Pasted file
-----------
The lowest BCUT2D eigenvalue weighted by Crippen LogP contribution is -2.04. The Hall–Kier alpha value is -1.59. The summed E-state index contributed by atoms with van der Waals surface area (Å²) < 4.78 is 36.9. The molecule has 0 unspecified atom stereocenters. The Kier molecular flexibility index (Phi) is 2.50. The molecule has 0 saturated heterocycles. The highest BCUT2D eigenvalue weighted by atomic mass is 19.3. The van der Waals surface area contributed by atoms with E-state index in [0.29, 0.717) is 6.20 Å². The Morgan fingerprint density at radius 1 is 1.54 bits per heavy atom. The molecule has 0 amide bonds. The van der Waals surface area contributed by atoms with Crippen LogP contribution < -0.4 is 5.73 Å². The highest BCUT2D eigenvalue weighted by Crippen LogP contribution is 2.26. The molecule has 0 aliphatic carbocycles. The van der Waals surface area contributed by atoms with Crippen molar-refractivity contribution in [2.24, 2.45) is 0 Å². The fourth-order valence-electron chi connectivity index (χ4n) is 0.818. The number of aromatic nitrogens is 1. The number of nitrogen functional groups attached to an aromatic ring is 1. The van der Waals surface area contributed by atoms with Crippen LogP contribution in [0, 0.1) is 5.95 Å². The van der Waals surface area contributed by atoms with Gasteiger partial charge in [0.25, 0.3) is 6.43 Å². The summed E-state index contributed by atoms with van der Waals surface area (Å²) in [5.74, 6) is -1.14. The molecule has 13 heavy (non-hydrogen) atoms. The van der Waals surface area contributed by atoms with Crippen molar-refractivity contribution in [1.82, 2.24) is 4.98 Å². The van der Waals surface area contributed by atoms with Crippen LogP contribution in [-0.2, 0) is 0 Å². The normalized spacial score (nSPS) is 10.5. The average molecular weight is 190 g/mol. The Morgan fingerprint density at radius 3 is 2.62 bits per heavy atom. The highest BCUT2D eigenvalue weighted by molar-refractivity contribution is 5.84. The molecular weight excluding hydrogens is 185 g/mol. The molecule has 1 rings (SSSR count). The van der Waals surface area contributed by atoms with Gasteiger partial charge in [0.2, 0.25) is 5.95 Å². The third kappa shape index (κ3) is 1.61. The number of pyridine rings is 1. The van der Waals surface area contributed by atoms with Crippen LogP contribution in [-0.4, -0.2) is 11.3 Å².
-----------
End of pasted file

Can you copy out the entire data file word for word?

The lowest BCUT2D eigenvalue weighted by Crippen LogP contribution is -2.04. The Hall–Kier alpha value is -1.59. The summed E-state index contributed by atoms with van der Waals surface area (Å²) < 4.78 is 36.9. The molecule has 0 unspecified atom stereocenters. The Kier molecular flexibility index (Phi) is 2.50. The molecule has 0 saturated heterocycles. The highest BCUT2D eigenvalue weighted by atomic mass is 19.3. The van der Waals surface area contributed by atoms with E-state index in [0.29, 0.717) is 6.20 Å². The Morgan fingerprint density at radius 1 is 1.54 bits per heavy atom. The molecule has 0 amide bonds. The van der Waals surface area contributed by atoms with Crippen LogP contribution < -0.4 is 5.73 Å². The highest BCUT2D eigenvalue weighted by Crippen LogP contribution is 2.26. The molecule has 0 aliphatic carbocycles. The van der Waals surface area contributed by atoms with Crippen molar-refractivity contribution in [2.24, 2.45) is 0 Å². The fourth-order valence-electron chi connectivity index (χ4n) is 0.818. The number of aromatic nitrogens is 1. The number of nitrogen functional groups attached to an aromatic ring is 1. The van der Waals surface area contributed by atoms with Crippen LogP contribution in [0, 0.1) is 5.95 Å². The van der Waals surface area contributed by atoms with Gasteiger partial charge in [0.25, 0.3) is 6.43 Å². The summed E-state index contributed by atoms with van der Waals surface area (Å²) in [5.74, 6) is -1.14. The molecule has 13 heavy (non-hydrogen) atoms. The van der Waals surface area contributed by atoms with Crippen molar-refractivity contribution in [1.82, 2.24) is 4.98 Å². The van der Waals surface area contributed by atoms with Crippen LogP contribution in [-0.2, 0) is 0 Å². The normalized spacial score (nSPS) is 10.5. The average molecular weight is 190 g/mol. The Morgan fingerprint density at radius 3 is 2.62 bits per heavy atom. The highest BCUT2D eigenvalue weighted by molar-refractivity contribution is 5.84. The molecular weight excluding hydrogens is 185 g/mol. The molecule has 1 rings (SSSR count). The van der Waals surface area contributed by atoms with Gasteiger partial charge in [0.2, 0.25) is 5.95 Å². The third kappa shape index (κ3) is 1.61. The number of pyridine rings is 1. The van der Waals surface area contributed by atoms with Crippen LogP contribution in [-0.4, -0.2) is 11.3 Å².